psych_mom
by Stacy on Mar. 6, 2013 at 9:26 PM
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My son is 12- he has had a "girlfriend" since last Feb. They saw each other at school then and that was all. They didn't talk to each other over the summer, saw each other at a football game in the fall, would trade notes back and forth between his 10 year old brother, saw each other in Dec at his birthday party (my house with lots of adults around) and then started talking on the phone every now and then, saw each other in Feb for her birthday (her house with constant supervision) and since then, only the phone again. He knows our rules, he knows boundaries and we have had ongoing talks about sex. He is allowed to have her for a girlfriend because we trust him and her parents trust her. We realize we can't stop them from growing up, but if we are present and constantly talk to them, then we can make sure they are better armed to make good decisions.

kerri1205
by Member on Mar. 7, 2013 at 9:33 AM

This has been a huge topic in or house with our 6th grade boy (12 next month).  He has had a couple of girlfriends and my husband gets very upset about it.  For him, having a"girlfriend" is just texting her - and I check his texts every night.  We have found that within 24 hours some of the girls start saying they love him -- it has prompted us to have many discussions about the word and feeling of love and also how easy it is to "say" something on text because it is what is expected, even if it is not true.  I am really working with my husband not to be so negative on the girlfriend label, but to use all of this as a springboard for new level of communication.  I wish we were not already having these discussions with him, but I would rather accept that this is where he is and talk to him openly about it than tell him it is wrong and have him hide it from us.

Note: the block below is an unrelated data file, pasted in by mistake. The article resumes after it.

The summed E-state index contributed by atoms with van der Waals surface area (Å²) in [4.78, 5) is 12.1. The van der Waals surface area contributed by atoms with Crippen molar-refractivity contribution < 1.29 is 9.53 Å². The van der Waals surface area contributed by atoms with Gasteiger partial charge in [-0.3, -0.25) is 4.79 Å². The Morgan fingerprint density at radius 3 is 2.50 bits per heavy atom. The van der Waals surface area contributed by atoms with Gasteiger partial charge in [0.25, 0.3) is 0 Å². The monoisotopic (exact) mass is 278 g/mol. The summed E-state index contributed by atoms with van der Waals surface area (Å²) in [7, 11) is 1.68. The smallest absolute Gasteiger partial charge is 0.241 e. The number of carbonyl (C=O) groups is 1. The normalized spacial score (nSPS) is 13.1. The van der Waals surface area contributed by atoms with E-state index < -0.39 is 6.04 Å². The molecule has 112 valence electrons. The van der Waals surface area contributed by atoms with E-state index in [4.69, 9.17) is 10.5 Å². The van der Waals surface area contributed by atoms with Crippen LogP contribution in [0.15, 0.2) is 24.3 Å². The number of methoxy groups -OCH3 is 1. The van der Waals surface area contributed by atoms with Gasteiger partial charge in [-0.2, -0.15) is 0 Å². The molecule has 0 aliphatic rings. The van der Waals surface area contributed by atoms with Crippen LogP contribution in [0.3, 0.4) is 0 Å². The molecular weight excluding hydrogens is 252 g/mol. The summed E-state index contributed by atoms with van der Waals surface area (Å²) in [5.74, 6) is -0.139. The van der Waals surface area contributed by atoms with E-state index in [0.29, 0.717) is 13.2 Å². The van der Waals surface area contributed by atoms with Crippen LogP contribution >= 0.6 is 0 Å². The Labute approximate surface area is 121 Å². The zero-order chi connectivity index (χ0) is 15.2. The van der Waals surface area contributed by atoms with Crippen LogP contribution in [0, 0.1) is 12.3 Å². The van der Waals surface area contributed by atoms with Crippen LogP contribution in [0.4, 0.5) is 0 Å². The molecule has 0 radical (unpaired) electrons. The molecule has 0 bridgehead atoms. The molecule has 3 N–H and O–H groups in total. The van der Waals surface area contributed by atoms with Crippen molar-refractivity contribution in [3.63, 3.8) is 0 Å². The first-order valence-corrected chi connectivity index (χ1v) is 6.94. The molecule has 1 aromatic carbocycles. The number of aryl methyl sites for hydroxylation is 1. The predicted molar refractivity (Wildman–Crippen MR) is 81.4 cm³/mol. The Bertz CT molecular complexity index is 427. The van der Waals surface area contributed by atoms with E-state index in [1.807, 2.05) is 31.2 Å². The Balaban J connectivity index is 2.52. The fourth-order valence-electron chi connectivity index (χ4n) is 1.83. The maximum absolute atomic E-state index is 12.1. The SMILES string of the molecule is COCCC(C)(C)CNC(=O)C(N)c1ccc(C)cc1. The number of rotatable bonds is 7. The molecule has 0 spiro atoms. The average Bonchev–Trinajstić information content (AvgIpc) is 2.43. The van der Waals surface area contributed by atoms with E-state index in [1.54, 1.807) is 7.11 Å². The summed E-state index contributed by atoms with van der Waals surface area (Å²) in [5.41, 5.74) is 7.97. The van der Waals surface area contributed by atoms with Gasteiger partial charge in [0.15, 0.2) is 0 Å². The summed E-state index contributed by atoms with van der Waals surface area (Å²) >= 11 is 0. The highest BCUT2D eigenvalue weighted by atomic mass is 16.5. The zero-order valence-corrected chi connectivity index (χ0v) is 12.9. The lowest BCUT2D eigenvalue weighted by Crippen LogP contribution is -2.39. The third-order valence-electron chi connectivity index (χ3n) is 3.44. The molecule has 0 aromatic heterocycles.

elkmomma
by on Mar. 7, 2013 at 12:39 PM

I just don't know.  DS is 12 and thinks he has to have a GF because EVERY ONE ELSE has one.  I have sat with him and let him explain what having a GF means and I try really really really hard not to laugh over his explanation.  We now have a list of good qualities and expectations for the GF (when he actually gets one) and a list list of expectations for his BF role.  For us it's more about peer pressure at school and he really doesn't quite understand it all.  I think it's just confusing and scary for all of us today. 

luvmy2gurlz0405
by on Mar. 22, 2013 at 12:07 PM

I would really find out her definition of a boyfriend before you freak out. My dd is 10, and she had her first crush this year, she and I talked A LOT about it. Well he asker her out lol...and she wouldn't say yes without my permission bc I told her no boyfriends. But once I realized what a boyfriend/girlfriend was at that age at her school, I gave in. Because it consists of sitting together at lunch (which they were already doing) playing football, oh and he gives her gum. So basically the label is just so everyone knows they like each other, which the whole world already knew...lol. Don't panic and assume the worst. You might push her to hide things from you. Keep an open mind about it. My DH knows about the crush, but she hasn't told him they were "going out" and honestly I am not going to make her. They do not have phones or facebook. So there is no actual talking or "dating" other than hanging out at school.

Roo1234
by Member on Mar. 22, 2013 at 1:14 PM

why is attaching herself to a boy temporarily so important to her?

Rather thanfocusing on  lecturing and denying and trying to prevent, you should be listening to her and finding out why she values this idea so much.  You can't outmaneuver her until you know her motivations and her reasoning.

I think a lot of kids who act like this are very socially aware and self-concious.  They worry so much about being "different" that they only define themselves by how others see them.  This is such a huge risk to healthy choices and strong life.  I would open up the conversation and listen to her without comment.  I would then seek other outlets for her to strengthen her sense of self and her sense of accomplishment so she isn't seeking validation from other people liking her.